If, as was the case leading up to those alterations of the game, there are other, structural reasons for a rule change, cool, let’s talk about them. But let’s not make as radical a change as the institution of some “illegal defense” rule simply because offense is temporarily down. To do so would be wrongheaded and reactionary. It would constitute the validation of a temper tantrum over some short term frustration on the part of some lefthanded hitters who are no longer getting what they used to get.

UPDATE: WEEI denies it will change Red Sox broadcasts to a talk show format

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UPDATE: WEEI is pushing back on this report, denying that it is true. Finn’s source for the story was the agency posting job listings which said that, yes, WEEI was looking to do the talk show format. WEEI is now saying that the agency was merely speculating and that it will still be a traditional broadcast.

Both WEEI and Finn say they will have full reports soon, so I guess we’ll see.

9:47 AM: WEEI carries Boston Red Sox games on the radio in the northeast. For the past three seasons, Tim Neverett and Joe Castiglione have been the broadcast team. Following what was reportedly a difficult relationship with the station, Neverett has allowed his contract with WEEI to end, however, meaning that the station needs to do something else with their broadcast.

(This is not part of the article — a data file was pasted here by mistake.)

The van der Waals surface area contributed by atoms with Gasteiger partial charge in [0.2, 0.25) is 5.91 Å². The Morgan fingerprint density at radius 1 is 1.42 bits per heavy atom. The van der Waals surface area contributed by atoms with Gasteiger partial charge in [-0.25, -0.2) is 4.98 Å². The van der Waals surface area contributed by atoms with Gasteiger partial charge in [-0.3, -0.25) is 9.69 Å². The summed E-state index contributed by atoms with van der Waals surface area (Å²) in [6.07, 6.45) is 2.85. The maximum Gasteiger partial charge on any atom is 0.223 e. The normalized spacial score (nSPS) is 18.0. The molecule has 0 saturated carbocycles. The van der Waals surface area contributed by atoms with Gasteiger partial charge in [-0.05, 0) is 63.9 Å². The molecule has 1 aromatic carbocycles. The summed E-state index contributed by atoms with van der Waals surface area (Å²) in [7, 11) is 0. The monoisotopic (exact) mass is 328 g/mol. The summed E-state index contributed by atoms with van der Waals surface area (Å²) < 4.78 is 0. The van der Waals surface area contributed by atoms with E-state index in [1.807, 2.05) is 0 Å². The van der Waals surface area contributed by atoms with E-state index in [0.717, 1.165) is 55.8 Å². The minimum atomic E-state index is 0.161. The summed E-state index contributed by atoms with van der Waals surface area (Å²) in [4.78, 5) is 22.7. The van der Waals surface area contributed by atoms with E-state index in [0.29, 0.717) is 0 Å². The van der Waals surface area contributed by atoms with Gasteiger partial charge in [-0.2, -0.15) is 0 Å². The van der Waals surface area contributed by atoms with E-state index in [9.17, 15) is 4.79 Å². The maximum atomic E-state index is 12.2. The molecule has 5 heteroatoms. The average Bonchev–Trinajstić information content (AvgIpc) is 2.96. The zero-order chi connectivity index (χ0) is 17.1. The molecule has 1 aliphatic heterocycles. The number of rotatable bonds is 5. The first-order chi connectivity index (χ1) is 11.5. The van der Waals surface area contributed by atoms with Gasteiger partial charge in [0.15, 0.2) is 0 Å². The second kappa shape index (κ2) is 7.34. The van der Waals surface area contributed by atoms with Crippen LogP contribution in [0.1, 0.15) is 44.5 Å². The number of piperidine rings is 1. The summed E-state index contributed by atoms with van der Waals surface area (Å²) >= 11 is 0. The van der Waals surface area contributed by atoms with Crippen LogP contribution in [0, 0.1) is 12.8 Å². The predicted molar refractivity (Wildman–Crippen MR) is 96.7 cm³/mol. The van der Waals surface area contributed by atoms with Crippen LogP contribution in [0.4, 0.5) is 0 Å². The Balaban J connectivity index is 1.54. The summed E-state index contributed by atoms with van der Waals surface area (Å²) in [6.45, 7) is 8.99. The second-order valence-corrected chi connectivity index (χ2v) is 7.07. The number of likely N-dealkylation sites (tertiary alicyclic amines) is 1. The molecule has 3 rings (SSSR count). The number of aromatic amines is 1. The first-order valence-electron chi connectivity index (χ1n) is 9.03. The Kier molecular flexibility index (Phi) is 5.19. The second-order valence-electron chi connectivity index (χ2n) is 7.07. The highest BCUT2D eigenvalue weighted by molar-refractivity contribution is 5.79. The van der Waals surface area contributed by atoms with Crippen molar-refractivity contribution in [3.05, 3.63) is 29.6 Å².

It seems that they’re going to do something radical. Chad Finn of the Boston Globe:

There were industry rumors about possible changes all season long. One, which multiple sources have said was a genuine consideration, had WEEI dropping the concept of a conventional radio baseball broadcast to make the call of the game sound more like a talk show.

That was yesterday. Just now, Finn confirmed it:

I have no idea how that will work in practice but I can’t imagine this turning out well. At all.

Hiring talk show hots to call games — adding opinion and humor and stuff while still doing a more or less straightforward broadcast — would probably be fine. It might even be fun. But this is not saying that’s what is happening. It says it’s changing it to a talk show “format.” I have no idea how that would work. A few well-done exceptions aside, there is nothing more annoying than sports talk radio. It tends to be constant, empty chatter about controversies real or imagined and overheated either way. It usually puts the host in the center of everything, forcing listeners — often willingly — to adopt his point of view. It’s almost always boorish narcissism masquerading as “analysis.”

But even if it was the former idea — talk show hosts doing a conventional broadcast — it’d still be hard to pull off given how bad so many talk show hosts are. There are a couple of sports talk hosts I like personally and I think do a good job, most are pretty bad, including the ones WEEI has historically preferred.

Which is to stay that this is bound to be awful. And that’s if they even remember to pay attention to the game. Imagine them taking a few calls while the Red Sox mount a rally, get sidetracked arguing over whether some player is “overrated” or whatever and listeners get completely lost.

My thoughts and prayers go out to Red Sox fans who listen to the games on the radio.